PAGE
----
Integrated into the sweeping historical circuit through the museum’s Classical Modernism collection will be some 40 paintings and sculptures by 40 different members of the Secession – among them Alma del Banco, Karl Ballmer, Fritz Flinte, Ivo Hauptmann, Paul Henle, Karl Kluth, Dorothea Maetzel-Johannsen, Rolf Nesch, Anita Rée, Otto Rodewald, Heinrich Steinhagen, Heinrich Stegemann and Gretchen Wohlwill. This direct juxtaposition with modernist works by artists from all over Europe is designed to reveal how the members of the Hamburg Secession picked up in manifold ways on the art trends of their time.
The 4th of October 2019 marks the 350th anniversary of Rembrandt’s death (1606–1669). (…) On display will be (…) for example »Simeon and Hannah in the Temple« (1627) and »Maurits Huygens, Secretary to the Council of State in The Hague« (1632), two masterpieces from Rembrandt’s early period in Leiden and Amsterdam. These will be supplemented by the painting »The Expulsion of Hagar« (1612) by Pieter Lastman, who taught Rembrandt for six months in his workshop circa 1625. Exhibited alongside the three paintings will be a selection of around 60 etchings, including landscapes, portraits and works on religious themes.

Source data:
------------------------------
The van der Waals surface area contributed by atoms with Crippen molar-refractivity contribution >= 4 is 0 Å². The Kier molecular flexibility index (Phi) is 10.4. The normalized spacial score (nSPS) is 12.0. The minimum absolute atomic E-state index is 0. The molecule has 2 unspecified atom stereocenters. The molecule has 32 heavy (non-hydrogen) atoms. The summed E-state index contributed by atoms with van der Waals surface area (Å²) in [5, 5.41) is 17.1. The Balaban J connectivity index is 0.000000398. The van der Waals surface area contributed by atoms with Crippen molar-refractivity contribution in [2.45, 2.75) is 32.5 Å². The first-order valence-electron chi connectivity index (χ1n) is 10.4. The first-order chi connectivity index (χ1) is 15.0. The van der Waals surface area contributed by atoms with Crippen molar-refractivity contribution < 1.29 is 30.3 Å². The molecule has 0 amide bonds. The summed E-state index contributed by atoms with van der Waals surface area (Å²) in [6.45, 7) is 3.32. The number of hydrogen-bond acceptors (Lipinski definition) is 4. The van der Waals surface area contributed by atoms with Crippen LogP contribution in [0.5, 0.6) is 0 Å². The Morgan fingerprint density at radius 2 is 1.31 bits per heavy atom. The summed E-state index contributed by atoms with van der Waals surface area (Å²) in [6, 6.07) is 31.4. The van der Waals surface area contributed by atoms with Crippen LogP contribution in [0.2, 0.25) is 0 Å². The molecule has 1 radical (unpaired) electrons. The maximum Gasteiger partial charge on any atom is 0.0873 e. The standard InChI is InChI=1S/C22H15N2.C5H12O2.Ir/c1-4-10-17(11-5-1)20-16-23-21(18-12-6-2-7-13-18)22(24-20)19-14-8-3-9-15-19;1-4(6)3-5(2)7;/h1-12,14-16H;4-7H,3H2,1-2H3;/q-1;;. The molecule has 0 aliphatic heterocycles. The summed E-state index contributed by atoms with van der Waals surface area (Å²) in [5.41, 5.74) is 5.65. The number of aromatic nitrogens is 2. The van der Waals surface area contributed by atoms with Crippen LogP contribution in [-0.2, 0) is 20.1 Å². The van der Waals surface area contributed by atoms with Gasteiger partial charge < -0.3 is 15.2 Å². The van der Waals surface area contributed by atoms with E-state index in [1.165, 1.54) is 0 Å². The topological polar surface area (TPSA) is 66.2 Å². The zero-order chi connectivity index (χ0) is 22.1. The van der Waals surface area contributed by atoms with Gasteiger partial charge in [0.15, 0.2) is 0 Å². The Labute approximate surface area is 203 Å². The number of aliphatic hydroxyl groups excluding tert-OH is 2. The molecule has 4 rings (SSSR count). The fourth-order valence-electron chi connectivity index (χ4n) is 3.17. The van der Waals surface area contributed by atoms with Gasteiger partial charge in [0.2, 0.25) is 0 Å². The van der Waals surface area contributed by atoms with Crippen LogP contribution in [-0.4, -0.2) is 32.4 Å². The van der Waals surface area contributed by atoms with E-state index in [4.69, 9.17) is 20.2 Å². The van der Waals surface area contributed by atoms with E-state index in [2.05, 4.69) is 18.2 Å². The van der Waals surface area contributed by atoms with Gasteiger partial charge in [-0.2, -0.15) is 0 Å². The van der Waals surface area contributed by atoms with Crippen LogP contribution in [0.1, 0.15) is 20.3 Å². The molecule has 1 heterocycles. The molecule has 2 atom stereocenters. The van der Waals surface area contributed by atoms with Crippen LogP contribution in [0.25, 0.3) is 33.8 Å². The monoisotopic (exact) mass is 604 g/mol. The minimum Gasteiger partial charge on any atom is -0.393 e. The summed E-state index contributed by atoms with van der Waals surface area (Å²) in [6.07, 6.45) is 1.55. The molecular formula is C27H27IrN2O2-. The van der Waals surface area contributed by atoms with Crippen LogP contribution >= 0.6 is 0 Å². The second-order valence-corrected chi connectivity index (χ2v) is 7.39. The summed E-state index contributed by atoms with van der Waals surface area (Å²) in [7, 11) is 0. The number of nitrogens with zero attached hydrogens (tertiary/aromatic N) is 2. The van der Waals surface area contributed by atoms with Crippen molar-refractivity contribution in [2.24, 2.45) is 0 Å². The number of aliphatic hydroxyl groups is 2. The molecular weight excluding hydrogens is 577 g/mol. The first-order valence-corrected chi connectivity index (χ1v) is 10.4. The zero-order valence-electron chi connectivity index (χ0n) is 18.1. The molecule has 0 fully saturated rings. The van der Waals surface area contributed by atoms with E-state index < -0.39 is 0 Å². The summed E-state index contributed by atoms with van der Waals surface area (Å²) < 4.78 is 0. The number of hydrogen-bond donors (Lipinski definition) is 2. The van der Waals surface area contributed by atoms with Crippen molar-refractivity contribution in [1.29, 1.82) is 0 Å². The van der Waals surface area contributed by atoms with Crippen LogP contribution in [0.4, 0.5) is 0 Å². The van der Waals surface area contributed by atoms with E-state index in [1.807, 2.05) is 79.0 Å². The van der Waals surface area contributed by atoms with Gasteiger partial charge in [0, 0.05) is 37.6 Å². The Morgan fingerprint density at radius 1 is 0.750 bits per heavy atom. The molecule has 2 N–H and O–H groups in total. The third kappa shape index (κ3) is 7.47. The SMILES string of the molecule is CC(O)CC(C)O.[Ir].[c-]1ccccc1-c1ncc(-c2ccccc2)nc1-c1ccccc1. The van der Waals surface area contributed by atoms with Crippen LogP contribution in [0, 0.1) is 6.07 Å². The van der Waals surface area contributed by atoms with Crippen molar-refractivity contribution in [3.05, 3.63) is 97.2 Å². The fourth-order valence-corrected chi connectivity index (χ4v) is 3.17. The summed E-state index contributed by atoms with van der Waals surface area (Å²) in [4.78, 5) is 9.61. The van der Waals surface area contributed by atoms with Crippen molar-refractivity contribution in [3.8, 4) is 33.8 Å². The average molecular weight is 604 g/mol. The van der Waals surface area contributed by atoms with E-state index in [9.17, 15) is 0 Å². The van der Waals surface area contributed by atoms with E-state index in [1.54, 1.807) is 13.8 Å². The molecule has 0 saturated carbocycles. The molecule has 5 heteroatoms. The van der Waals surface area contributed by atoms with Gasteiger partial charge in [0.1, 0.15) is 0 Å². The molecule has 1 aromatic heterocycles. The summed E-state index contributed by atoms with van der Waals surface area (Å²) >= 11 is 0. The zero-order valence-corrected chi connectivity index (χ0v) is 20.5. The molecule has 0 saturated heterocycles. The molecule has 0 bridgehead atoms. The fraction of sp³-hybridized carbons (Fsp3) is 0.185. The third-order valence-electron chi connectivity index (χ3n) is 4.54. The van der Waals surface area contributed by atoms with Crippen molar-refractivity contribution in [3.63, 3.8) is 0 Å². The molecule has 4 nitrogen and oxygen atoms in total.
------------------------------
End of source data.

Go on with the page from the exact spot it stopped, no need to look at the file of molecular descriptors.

The exhibition offers a new and comprehensive look at the early works of these current star painters and asks why these four German artists in particular have become the focus of interest in art around the world.
Edith Dekyndt (b. 1960 in Ypres, Belgium) lives and works in Tournai and Berlin. Her works have been shown at venues including the BOZAR and the Wiels in Brussels, the Museum of Modern Art in New York, and the Witte de With in Rotterdam. Dekyndt was awarded the Kunstpreis 2010.